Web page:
National government administrators will be held responsible for logging activities within their jurisdiction, Interior Cabinet Secretary Fred Matiang’i has said.
He directed chiefs and their assistants to spearhead efforts to stop logging, which is part of the wider plan by the government to increase the country’s forest cover from seven to 15 per cent by 2022.
In order to achieve the United Nations recommended 10 per cent forest cover, the government says 10 million trees would have to be planted every year in every county.
“Administrators who allow logging will have a lot of explanation to do. We will work with police commanders to address logging and monitor the movement of charcoal,” Dr Matiang’i said during the launch of the Kenya Greening Campaign at Ruiru prison in Kiambu County.
The minister was accompanied by his counterparts in Public Service and Environment, Prof Margaret Kobia and Mr Keriako Tobiko, respectively.
Dr Matiang’i directed police to increase surveillance on charcoal and wood transport.
The campaign — an initiative by the National Youth Service and the Kenya Prisons Service — seeks to ensure 50 million trees are planted in Kenya by May 2019.
“Of the 500 million tree seedlings required to achieve the target set by the President early this year, the two departments will half that number,” the minister said.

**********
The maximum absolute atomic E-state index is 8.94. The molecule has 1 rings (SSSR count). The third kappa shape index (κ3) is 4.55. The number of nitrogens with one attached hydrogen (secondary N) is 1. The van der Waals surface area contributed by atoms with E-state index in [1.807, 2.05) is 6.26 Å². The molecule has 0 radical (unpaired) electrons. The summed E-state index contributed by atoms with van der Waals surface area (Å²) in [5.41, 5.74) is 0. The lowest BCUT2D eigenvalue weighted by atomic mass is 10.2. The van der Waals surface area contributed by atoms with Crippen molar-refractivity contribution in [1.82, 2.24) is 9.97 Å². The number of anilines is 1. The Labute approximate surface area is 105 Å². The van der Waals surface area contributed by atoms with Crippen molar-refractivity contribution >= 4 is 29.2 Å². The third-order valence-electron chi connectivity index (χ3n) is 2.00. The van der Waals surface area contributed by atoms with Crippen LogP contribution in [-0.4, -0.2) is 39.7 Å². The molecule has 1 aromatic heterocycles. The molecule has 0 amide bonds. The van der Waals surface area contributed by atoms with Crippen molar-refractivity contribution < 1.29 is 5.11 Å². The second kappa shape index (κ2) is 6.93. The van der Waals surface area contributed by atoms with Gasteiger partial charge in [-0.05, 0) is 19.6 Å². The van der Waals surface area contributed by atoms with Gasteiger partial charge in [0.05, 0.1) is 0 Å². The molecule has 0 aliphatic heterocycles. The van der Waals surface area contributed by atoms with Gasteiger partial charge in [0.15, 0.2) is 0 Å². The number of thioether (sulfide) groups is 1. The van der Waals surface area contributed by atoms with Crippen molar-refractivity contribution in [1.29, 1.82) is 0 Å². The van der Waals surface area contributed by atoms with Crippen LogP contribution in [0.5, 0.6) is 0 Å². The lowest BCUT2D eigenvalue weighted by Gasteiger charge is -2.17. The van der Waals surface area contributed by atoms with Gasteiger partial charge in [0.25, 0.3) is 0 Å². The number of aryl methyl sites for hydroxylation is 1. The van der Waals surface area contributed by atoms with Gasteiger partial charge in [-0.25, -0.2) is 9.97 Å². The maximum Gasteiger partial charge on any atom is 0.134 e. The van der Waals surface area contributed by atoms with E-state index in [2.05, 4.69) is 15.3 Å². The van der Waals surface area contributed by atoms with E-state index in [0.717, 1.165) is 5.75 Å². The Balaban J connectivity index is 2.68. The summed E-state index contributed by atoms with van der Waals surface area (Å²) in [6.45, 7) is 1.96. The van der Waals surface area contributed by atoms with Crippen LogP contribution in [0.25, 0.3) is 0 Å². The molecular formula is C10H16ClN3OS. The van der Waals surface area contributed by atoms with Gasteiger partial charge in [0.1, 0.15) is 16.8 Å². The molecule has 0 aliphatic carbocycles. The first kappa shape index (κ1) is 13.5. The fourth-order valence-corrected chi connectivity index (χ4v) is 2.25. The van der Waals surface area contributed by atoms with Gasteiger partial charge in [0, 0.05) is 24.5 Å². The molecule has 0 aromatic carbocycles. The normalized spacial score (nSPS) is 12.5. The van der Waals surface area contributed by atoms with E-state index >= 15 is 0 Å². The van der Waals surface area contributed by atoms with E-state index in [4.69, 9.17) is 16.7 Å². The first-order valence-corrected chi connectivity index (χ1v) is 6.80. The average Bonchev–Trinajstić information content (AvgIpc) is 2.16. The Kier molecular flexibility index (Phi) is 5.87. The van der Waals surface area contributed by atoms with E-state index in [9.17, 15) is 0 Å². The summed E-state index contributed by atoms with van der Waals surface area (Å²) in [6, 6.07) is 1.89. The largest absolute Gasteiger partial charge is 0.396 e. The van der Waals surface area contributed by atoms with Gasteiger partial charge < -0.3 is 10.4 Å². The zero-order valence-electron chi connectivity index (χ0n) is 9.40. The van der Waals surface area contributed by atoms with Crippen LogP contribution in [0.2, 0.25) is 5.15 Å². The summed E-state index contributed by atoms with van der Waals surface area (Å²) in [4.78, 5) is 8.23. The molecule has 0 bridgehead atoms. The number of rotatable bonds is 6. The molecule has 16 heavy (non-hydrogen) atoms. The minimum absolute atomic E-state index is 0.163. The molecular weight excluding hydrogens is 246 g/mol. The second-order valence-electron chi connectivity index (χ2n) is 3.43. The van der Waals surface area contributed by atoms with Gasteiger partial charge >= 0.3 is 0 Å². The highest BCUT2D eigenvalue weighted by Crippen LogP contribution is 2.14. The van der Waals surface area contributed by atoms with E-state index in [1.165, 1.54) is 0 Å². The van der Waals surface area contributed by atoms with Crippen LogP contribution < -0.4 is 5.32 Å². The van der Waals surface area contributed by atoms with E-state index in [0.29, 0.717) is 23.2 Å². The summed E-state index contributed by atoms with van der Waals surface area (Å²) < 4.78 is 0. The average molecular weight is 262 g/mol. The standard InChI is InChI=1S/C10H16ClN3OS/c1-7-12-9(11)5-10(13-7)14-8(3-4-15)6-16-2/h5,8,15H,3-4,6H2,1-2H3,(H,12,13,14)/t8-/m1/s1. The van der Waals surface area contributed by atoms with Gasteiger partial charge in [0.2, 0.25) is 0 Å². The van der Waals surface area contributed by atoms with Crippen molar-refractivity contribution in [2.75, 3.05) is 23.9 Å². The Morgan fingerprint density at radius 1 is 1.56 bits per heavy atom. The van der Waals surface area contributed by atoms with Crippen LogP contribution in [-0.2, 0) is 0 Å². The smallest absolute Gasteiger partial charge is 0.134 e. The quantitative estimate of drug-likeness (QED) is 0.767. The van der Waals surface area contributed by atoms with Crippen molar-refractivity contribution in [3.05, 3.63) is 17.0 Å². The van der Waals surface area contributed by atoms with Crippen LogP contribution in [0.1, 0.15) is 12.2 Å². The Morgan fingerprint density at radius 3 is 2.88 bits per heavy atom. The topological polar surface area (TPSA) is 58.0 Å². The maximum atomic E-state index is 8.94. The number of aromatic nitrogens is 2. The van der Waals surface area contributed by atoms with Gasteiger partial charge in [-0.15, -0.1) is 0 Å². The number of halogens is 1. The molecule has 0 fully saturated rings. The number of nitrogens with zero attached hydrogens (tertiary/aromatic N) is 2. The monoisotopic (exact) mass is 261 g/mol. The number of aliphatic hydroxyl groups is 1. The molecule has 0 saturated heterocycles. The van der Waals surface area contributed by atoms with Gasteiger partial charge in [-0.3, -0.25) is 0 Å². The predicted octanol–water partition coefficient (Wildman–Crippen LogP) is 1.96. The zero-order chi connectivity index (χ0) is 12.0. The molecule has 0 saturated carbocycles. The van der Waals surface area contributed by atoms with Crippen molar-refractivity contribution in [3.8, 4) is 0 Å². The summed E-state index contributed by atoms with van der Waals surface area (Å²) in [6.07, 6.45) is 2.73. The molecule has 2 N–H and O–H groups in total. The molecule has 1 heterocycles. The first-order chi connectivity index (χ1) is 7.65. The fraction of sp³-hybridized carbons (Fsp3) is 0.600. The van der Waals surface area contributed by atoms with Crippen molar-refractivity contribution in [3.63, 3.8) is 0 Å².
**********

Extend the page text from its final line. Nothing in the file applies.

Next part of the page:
The trees will be planted in 27 NYS and correctional institutions.
Ruiru prison has already planted 12 million seedlings on 13 acres of its 1,000-acre property.
The seedlings will be ready for distribution and replanting in April 2019.
They will be distributed by local leaders, administrators, corporates, faith-based organisations and learning institutions.
The campaign has been partly facilitated by the Central Bank of Kenya, the United Nations Environmental Programme and other agencies at a cost of Sh20 million.
Apart from tree planting, the two organisations will soon launch more joint ventures, including manufacturing and potato growing, on 2,000 acres of NYS land in Nyahururu and boreholes in Kilifi County.
The projects, Dr Matiang’i said, are aimed at realising President Uhuru Kenyatta’s Big Four Agenda.
“Kenya has a lot of fertile but idle land. The food produced will be sold and consumed locally,” he added.
Mr Tobiko said 75,000 acres of natural forest cover and 150,000 acres of planted forests have, over the years, been destroyed by “cartels”.
He urged other ministers to replicate the effort by directing 10 per cent of their budgets to tree-planting.
Prof Kobia urged MPs to allocate more money to the NYS, after the scandal-ridden institution was re-organised by the government.